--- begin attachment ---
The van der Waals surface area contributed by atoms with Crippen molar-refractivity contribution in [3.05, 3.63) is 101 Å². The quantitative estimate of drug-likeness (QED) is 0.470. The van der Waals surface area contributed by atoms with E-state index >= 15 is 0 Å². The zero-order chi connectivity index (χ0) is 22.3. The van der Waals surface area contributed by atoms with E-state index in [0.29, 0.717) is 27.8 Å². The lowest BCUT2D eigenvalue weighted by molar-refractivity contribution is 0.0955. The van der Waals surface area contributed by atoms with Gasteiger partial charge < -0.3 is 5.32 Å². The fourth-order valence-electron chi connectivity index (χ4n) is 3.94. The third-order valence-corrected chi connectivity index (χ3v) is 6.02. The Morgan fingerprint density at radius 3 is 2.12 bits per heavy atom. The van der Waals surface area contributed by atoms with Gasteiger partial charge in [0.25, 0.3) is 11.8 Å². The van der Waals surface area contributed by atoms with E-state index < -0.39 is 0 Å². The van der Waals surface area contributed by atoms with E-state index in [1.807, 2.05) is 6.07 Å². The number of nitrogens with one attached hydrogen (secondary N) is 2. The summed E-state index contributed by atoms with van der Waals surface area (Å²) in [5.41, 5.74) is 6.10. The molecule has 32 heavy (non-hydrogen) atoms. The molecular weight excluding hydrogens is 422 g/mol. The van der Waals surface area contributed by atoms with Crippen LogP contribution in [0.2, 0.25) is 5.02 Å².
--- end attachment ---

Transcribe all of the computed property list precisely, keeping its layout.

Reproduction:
The van der Waals surface area contributed by atoms with Crippen molar-refractivity contribution in [3.05, 3.63) is 101 Å². The quantitative estimate of drug-likeness (QED) is 0.470. The van der Waals surface area contributed by atoms with E-state index >= 15 is 0 Å². The zero-order chi connectivity index (χ0) is 22.3. The van der Waals surface area contributed by atoms with E-state index in [0.29, 0.717) is 27.8 Å². The lowest BCUT2D eigenvalue weighted by molar-refractivity contribution is 0.0955. The van der Waals surface area contributed by atoms with Gasteiger partial charge < -0.3 is 5.32 Å². The fourth-order valence-electron chi connectivity index (χ4n) is 3.94. The third-order valence-corrected chi connectivity index (χ3v) is 6.02. The Morgan fingerprint density at radius 3 is 2.12 bits per heavy atom. The van der Waals surface area contributed by atoms with Gasteiger partial charge in [0.25, 0.3) is 11.8 Å². The van der Waals surface area contributed by atoms with E-state index < -0.39 is 0 Å². The van der Waals surface area contributed by atoms with E-state index in [1.807, 2.05) is 6.07 Å². The number of nitrogens with one attached hydrogen (secondary N) is 2. The summed E-state index contributed by atoms with van der Waals surface area (Å²) in [5.41, 5.74) is 6.10. The molecule has 32 heavy (non-hydrogen) atoms. The molecular weight excluding hydrogens is 422 g/mol. The van der Waals surface area contributed by atoms with Crippen LogP contribution in [0.2, 0.25) is 5.02 Å².